Ibram X. Kendi’s concept of antiracism reenergizes and reshapes the conversation about racial justice in America—but even more fundamentally, points us toward liberating new ways of thinking about ourselves and each other. In this book, Kendi weaves an electrifying combination of ethics, history, law, and science, bringing it all together with an engaging personal narrative of his own awakening to antiracism and asks us to think about what an antiracist society might look like, and how we can play an active role in building it. How to Be an Antiracist is an essential work for anyone who wants to go beyond an awareness of racism to the next step: contributing to the formation of a truly just and equitable society.
This extraordinary book by Indigenous scholar and activist Roxanne Dunbar-Ortiz challenges readers to learn US history through a narrative that centers the story, the experiences, and the perspectives of Indigenous peoples. Upending myths and misinformation that have been promulgated by leaders and media, it asks readers to reconsider the origin story of the United States taught to every US school child.
This groundbreaking book explores the counterproductive reactions white people have when discussing racism that serve to protect their positions and maintain racial inequality. Antiracist educator Robin DiAngelo first coined the term “white fragility” in 2011 referring to the defensive moves that white people make when challenged racially. These include emotions such as anger, fear, and guilt, and behaviors including argumentation and silence. In this book, DiAngelo unpacks white fragility, explaining the underlying sociological phenomena. She draws on examples from her work and scholarship, as well as from the culture at large, to address these fundamental questions: How does white fragility develop? What does it look like? How is it triggered? What can we do to move beyond white fragility and engage more constructively?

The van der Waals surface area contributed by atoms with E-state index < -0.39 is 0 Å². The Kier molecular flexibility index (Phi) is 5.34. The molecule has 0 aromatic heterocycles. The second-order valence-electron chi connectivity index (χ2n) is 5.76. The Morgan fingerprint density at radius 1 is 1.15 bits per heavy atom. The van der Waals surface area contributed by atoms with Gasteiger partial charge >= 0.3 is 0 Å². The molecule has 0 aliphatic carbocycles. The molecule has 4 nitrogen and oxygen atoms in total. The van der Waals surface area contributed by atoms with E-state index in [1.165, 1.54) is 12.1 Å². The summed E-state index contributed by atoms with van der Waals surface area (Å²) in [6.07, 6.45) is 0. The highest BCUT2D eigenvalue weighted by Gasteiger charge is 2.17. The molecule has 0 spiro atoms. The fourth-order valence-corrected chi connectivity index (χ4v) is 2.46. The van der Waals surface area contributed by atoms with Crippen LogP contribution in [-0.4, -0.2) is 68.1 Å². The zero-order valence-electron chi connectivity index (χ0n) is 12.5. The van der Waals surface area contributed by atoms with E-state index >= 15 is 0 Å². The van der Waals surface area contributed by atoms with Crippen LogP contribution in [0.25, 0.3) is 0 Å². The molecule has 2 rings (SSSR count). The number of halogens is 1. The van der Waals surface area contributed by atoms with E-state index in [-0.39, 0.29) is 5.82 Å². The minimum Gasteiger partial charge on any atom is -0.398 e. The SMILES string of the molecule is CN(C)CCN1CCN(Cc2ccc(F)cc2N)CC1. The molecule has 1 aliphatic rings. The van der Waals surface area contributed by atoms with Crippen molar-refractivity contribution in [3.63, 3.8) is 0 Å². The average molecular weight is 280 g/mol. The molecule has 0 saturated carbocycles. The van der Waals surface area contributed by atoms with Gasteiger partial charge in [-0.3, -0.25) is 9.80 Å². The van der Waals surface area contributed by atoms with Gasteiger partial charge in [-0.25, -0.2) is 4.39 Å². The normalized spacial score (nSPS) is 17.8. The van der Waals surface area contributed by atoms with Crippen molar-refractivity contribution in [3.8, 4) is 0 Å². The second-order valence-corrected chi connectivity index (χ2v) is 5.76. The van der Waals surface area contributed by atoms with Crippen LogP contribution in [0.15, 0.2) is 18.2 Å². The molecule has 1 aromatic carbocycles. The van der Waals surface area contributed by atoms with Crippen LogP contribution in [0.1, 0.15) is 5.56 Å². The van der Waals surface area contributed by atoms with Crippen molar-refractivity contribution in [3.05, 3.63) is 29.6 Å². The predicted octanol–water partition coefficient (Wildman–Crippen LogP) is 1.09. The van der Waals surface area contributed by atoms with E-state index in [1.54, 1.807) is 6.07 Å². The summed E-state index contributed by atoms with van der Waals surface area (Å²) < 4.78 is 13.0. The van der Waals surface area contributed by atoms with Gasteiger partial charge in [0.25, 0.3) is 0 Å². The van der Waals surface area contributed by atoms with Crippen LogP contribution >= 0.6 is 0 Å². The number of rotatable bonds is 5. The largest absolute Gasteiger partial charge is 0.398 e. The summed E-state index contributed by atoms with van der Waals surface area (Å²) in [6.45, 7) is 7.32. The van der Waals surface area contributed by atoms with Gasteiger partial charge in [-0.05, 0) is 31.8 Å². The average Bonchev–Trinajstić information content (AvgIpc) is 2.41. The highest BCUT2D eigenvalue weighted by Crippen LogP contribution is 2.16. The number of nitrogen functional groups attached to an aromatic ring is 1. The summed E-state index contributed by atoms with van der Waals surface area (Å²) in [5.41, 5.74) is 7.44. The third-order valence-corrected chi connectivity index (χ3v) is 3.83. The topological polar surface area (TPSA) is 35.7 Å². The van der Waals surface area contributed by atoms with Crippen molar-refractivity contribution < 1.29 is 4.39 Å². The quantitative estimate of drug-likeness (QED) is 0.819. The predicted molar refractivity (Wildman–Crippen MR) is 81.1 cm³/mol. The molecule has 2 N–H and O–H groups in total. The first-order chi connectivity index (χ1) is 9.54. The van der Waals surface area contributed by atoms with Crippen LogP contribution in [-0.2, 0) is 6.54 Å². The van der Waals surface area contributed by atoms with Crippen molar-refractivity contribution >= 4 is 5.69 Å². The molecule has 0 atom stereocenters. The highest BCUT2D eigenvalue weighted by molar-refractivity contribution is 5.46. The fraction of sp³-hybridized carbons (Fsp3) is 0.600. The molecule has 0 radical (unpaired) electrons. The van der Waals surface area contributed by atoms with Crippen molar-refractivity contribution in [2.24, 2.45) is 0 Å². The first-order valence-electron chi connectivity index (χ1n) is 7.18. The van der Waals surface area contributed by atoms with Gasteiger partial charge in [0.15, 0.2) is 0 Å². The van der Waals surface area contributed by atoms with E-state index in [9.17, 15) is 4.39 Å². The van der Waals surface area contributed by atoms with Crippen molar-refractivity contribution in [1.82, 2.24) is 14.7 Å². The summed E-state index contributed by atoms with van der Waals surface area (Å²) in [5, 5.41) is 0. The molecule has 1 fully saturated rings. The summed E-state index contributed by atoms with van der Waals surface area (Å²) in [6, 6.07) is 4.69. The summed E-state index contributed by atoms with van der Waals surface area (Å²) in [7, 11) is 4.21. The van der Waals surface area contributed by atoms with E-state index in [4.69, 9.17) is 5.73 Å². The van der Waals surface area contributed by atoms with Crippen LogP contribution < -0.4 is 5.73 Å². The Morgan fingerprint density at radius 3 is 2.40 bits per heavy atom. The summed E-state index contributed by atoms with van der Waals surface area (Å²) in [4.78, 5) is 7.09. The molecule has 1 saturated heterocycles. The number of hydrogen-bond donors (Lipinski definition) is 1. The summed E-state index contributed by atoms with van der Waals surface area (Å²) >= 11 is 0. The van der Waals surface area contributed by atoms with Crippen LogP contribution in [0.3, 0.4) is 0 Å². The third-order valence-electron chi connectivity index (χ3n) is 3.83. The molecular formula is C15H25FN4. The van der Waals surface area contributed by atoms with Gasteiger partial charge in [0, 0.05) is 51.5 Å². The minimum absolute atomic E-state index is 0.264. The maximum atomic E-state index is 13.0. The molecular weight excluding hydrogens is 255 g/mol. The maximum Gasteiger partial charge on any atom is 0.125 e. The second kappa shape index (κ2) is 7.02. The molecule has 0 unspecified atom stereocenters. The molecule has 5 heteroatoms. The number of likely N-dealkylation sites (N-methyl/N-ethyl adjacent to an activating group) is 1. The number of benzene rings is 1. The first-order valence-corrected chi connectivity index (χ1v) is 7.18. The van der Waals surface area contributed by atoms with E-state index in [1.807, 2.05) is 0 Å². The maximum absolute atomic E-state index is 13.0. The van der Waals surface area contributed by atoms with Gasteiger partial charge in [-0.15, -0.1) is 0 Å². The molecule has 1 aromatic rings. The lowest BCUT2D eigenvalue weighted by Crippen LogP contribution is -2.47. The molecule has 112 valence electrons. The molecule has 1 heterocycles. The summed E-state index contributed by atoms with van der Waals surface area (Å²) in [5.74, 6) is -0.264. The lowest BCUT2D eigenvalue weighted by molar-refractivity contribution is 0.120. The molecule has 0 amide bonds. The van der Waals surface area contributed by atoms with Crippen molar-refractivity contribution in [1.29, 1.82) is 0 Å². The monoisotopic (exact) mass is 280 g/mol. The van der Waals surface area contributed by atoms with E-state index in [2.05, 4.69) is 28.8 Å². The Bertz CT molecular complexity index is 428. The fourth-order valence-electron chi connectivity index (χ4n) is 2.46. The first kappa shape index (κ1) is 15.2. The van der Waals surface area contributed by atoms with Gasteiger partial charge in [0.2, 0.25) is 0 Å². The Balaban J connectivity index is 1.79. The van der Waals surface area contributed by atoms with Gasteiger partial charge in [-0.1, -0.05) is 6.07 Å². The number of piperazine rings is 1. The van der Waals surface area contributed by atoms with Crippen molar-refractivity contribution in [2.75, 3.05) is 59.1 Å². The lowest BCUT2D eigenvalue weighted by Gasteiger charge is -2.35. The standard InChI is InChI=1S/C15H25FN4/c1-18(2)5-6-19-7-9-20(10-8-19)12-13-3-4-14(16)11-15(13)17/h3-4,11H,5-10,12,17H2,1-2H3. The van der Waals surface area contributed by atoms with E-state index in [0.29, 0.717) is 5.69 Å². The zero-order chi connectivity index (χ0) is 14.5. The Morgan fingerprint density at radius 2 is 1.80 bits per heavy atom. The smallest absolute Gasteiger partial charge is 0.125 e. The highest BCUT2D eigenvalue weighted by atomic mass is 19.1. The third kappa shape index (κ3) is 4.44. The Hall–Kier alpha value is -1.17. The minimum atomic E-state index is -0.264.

At a time when racial justice, environmental justice, and economic justice are seen as issues competing for time, attention, and resources, Justice on Earth explores the ways in which the three are intertwined. People and communities on the margins are invariably those most affected by climate disaster and environmental toxins. The book asks us to recognize that our faith calls us to long-haul work for justice for our human kin, for the Earth and for all life. It invites us to look at our current challenges through a variety of different perspectives, offers tools to equip us for sustained engagement, and proposes multiple pathways for follow-up action.